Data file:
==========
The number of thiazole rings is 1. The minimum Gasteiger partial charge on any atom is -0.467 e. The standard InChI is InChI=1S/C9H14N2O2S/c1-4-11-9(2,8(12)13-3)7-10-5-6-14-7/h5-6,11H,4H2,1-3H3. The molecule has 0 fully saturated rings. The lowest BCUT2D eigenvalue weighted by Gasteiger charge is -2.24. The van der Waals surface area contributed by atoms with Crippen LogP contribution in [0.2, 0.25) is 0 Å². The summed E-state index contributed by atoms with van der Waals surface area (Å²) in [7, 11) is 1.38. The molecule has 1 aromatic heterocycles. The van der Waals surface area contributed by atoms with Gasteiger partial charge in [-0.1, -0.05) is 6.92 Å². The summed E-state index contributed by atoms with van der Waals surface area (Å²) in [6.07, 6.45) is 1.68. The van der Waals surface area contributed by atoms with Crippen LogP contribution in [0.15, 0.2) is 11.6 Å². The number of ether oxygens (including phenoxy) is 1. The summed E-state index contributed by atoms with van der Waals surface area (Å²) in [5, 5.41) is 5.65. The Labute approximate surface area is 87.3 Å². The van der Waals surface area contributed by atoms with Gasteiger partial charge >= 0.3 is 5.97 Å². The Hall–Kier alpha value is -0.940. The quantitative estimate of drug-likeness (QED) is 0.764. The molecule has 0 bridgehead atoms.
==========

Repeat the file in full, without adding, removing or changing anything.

The number of thiazole rings is 1. The minimum Gasteiger partial charge on any atom is -0.467 e. The standard InChI is InChI=1S/C9H14N2O2S/c1-4-11-9(2,8(12)13-3)7-10-5-6-14-7/h5-6,11H,4H2,1-3H3. The molecule has 0 fully saturated rings. The lowest BCUT2D eigenvalue weighted by Gasteiger charge is -2.24. The van der Waals surface area contributed by atoms with Crippen LogP contribution in [0.2, 0.25) is 0 Å². The summed E-state index contributed by atoms with van der Waals surface area (Å²) in [7, 11) is 1.38. The molecule has 1 aromatic heterocycles. The van der Waals surface area contributed by atoms with Gasteiger partial charge in [-0.1, -0.05) is 6.92 Å². The summed E-state index contributed by atoms with van der Waals surface area (Å²) in [6.07, 6.45) is 1.68. The van der Waals surface area contributed by atoms with Crippen LogP contribution in [0.15, 0.2) is 11.6 Å². The number of ether oxygens (including phenoxy) is 1. The summed E-state index contributed by atoms with van der Waals surface area (Å²) in [5, 5.41) is 5.65. The Labute approximate surface area is 87.3 Å². The van der Waals surface area contributed by atoms with Gasteiger partial charge >= 0.3 is 5.97 Å². The Hall–Kier alpha value is -0.940. The quantitative estimate of drug-likeness (QED) is 0.764. The molecule has 0 bridgehead atoms.